• Everything else. Use one of the two excellent tools Stéphane Sudre has written. Iceberg is aimed at old-style "bundle" installers, and is what I'm currently using. Packages is aimed at newer "flat" installers - I haven't tried it as of this writing, but I have high hopes for it.
I hope that by the time you read this, Apple will have turned PackageMaker into a well-documented, stable system. But if you have troubles with PackageMaker at all, you can save yourself a lot of stress by immediately looking into alternatives.

Sunday, October 17, 2010

Redmine: Creating a new custom query

As I mentioned in the last post, Redmine's documentation isn't very thorough. Here's how to create a new custom query in version 1.0.
  1. Log into your project.
  2. Select the Issues tab.
  3. Open the disclosure triangle for Filters, and set the status and any other filters you want.
  4. Open the disclosure triangle for Options, and set the columns and grouping you want.
  5. Click on the Apply button above the results table.
  6. If you aren't satisfied with what you see, change the filters/columns/grouping, and press the Apply button again.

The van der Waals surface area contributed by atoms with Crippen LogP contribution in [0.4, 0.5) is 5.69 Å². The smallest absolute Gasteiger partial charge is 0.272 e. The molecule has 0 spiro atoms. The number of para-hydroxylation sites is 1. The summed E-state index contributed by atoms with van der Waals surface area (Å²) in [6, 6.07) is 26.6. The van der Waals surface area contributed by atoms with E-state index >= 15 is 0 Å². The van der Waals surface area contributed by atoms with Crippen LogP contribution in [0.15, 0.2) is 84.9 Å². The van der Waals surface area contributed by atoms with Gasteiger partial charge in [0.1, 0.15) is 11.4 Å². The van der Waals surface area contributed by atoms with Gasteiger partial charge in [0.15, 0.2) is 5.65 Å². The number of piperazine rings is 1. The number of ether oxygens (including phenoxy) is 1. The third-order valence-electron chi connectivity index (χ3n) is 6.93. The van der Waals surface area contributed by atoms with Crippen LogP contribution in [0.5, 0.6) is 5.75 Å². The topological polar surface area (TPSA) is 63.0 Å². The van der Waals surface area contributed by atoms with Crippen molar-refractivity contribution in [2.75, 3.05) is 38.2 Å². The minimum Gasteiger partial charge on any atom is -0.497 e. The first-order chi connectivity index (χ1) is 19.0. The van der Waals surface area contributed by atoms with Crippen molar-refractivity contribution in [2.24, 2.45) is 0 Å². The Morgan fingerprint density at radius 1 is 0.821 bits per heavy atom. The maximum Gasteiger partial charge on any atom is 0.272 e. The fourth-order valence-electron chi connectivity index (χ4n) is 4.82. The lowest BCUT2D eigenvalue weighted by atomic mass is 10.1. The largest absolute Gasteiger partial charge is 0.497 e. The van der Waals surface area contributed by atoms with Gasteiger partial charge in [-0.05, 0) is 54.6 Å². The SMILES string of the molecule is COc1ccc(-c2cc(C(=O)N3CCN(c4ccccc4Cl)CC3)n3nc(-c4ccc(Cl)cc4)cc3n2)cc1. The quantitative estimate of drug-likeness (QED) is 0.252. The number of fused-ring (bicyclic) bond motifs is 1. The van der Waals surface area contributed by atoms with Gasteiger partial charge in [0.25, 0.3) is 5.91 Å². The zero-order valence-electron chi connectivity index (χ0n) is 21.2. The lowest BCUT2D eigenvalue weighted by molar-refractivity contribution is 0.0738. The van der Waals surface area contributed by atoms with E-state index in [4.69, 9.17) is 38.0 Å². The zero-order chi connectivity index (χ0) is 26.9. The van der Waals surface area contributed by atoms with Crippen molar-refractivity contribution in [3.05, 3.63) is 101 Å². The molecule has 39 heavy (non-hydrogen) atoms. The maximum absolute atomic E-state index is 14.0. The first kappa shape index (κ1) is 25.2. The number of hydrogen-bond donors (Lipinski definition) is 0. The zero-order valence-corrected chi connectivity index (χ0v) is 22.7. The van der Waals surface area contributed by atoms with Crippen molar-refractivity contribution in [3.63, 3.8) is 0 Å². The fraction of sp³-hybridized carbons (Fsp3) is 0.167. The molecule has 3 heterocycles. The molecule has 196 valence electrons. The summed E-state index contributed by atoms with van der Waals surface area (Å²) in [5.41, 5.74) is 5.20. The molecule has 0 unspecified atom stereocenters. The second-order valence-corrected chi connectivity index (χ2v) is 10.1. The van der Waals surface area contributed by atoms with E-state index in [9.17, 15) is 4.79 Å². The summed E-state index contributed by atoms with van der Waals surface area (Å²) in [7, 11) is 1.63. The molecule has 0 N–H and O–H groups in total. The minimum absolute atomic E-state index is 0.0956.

7. When you're satisfied with what you have, press the Save button above the results table. This will take you to the New query page.
  8. Enter a name for the query in the Name field. If you like, you can make the query public, and make it available either for the current project or all projects.
  9. Make any changes you want to the sort order. (You can also change the grouping, filters and columns, but presumably you set those up the way you wanted before.
  10. Press the Save button at the bottom of the page.

Subtasks: Dumping FogBugz for Redmine

As you'll note in an earlier post, my wife and I had been using FogBugz for issue tracking – but I was dissatisfied with it. As I remarked in that post, the installation instructions and general support for any server platform other than Windows are mediocre. And in version 6 (which we were running), the wiki didn't support Safari.